A cryptocurrency tax reporting requirement tucked inside the $1 trillion infrastructure bill threatens Americans’ financial privacy and constitutional rights, Rep. Warren Davidson warned.
An amendment to section 6050I of the U.S. tax code, buried deep inside the Infrastructure Investment and Jobs Act currently pending in the House, would impose new surveillance and reporting requirements on individuals trading cryptocurrencies.
The requirements would subject certain individuals transacting in “any digital asset” to a provision in the U.S. tax code requiring businesses that receive more than $10,000 in a single transaction to report the name, address, and taxpayer identification number of the person from whom the funds were received.
“This is just another example of Democrats trying to pry away financial privacy from Americans in a completely unrelated piece of legislation,” the Ohio Republican, a member of the Congressional Blockchain Caucus and proponent of legislation favored by the cryptocurrency industry, told the Daily Caller News Foundation.
Several cryptocurrency advocates drew attention to the requirement Friday, with a report by Abraham Sutherland of cryptocurrency advocacy organization Proof of Stake Alliance first publicizing the reporting mandate. Sutherland said the amendment would be a “disaster if it becomes law,” arguing the tax code provision does not cleanly accommodate the unique nature of cryptocurrencies.
“The law’s relative clarity and limited applicability in the case of old-fashioned cash does not translate to digital assets,” Sutherland said. “Compliance can be impossible.”
Peter Van Valkenburgh, director of research at Coin Center, argued in a Friday article that the requirement would infringe on American citizens’ Fourth Amendment rights by requiring individuals to collect and report their counterparty’s sensitive information to the government, without it obtaining the necessary warrant.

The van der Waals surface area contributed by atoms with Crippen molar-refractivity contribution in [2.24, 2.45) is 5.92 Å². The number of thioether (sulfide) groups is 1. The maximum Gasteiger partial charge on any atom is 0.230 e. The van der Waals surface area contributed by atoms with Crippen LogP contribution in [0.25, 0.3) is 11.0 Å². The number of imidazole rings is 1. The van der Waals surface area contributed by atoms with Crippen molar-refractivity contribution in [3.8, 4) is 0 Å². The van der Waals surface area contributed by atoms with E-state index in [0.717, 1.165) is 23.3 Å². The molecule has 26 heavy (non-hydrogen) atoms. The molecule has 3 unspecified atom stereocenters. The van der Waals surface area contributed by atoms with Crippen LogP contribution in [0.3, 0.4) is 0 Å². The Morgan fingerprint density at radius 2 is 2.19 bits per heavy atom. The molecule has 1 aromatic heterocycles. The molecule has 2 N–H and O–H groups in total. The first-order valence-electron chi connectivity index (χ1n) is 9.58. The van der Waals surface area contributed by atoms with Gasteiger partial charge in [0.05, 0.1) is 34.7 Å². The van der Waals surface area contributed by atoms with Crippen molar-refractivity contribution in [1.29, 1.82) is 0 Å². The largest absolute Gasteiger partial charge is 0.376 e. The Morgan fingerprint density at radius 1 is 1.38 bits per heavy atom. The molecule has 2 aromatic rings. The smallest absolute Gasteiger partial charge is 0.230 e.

“If this provision becomes law, it will be ripe for a constitutional challenge and Coin Center is prepared to take on that challenge,” Valkenburgh wrote.
Traditionally, the federal government can collect financial information provided to banks without a warrant under the “third-party doctrine,” which exempts information voluntarily given to third parties, such as banks, from Fourth Amendment protections. However, many cryptocurrency transactions do not use a third party, instead storing financial information in a distributed ledger.
“Like other reporting provisions, this reporting requirement makes Americans’ personal data more vulnerable to breaches in cybersecurity and continues to abuse the third-party doctrine,” Davidson told the DCNF. “Democrats need to learn that Americans want government to stay out of their financial affairs and stop using lazy requirements to circumvent the constitutional right to privacy.”
The reporting requirement is the second cryptocurrency provision in the infrastructure bill to attract controversy, with the Senate approving a last-minute amendment backed by the Treasury Department to the bill in August that expanded who has to report personal information to the Internal Revenue Service.
Davidson voiced his opposition to that amendment as well, declaring the provision a means of stifling the cryptocurrency industry and expanding the Treasury Department’s ability to surveil financial transactions.
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